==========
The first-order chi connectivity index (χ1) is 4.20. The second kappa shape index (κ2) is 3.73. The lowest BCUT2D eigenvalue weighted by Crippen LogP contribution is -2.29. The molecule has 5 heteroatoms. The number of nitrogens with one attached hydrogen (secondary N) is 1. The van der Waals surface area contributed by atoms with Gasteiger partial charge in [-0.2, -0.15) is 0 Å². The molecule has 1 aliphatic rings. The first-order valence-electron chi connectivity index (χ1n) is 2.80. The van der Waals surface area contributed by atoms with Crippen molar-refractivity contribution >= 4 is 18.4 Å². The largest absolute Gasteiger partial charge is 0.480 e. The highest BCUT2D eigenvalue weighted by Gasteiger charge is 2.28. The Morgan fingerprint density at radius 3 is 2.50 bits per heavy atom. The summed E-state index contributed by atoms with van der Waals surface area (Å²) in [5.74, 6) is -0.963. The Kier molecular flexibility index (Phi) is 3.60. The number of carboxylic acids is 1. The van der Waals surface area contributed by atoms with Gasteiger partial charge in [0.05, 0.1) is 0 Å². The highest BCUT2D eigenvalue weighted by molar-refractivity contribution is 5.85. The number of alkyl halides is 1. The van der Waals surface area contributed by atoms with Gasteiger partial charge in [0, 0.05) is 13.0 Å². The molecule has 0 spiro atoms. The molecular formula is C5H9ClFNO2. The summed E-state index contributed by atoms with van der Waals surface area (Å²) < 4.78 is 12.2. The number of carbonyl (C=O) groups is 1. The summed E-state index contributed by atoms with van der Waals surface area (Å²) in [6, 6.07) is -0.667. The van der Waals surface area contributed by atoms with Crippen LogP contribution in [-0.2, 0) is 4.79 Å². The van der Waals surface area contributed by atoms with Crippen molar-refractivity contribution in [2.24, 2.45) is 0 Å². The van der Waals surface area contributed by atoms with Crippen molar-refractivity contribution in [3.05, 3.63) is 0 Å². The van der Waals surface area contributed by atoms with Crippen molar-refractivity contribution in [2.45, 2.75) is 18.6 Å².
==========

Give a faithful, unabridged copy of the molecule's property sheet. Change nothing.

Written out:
The first-order chi connectivity index (χ1) is 4.20. The second kappa shape index (κ2) is 3.73. The lowest BCUT2D eigenvalue weighted by Crippen LogP contribution is -2.29. The molecule has 5 heteroatoms. The number of nitrogens with one attached hydrogen (secondary N) is 1. The van der Waals surface area contributed by atoms with Gasteiger partial charge in [-0.2, -0.15) is 0 Å². The molecule has 1 aliphatic rings. The first-order valence-electron chi connectivity index (χ1n) is 2.80. The van der Waals surface area contributed by atoms with Crippen molar-refractivity contribution >= 4 is 18.4 Å². The largest absolute Gasteiger partial charge is 0.480 e. The highest BCUT2D eigenvalue weighted by Gasteiger charge is 2.28. The Morgan fingerprint density at radius 3 is 2.50 bits per heavy atom. The summed E-state index contributed by atoms with van der Waals surface area (Å²) in [5.74, 6) is -0.963. The Kier molecular flexibility index (Phi) is 3.60. The number of carboxylic acids is 1. The van der Waals surface area contributed by atoms with Gasteiger partial charge in [0.05, 0.1) is 0 Å². The highest BCUT2D eigenvalue weighted by molar-refractivity contribution is 5.85. The number of alkyl halides is 1. The van der Waals surface area contributed by atoms with Gasteiger partial charge in [0, 0.05) is 13.0 Å². The molecule has 0 spiro atoms. The molecular formula is C5H9ClFNO2. The summed E-state index contributed by atoms with van der Waals surface area (Å²) < 4.78 is 12.2. The number of carbonyl (C=O) groups is 1. The summed E-state index contributed by atoms with van der Waals surface area (Å²) in [6, 6.07) is -0.667. The van der Waals surface area contributed by atoms with Crippen LogP contribution in [-0.2, 0) is 4.79 Å². The van der Waals surface area contributed by atoms with Crippen molar-refractivity contribution in [2.24, 2.45) is 0 Å². The van der Waals surface area contributed by atoms with Crippen molar-refractivity contribution in [3.05, 3.63) is 0 Å². The van der Waals surface area contributed by atoms with Crippen molar-refractivity contribution in [2.45, 2.75) is 18.6 Å².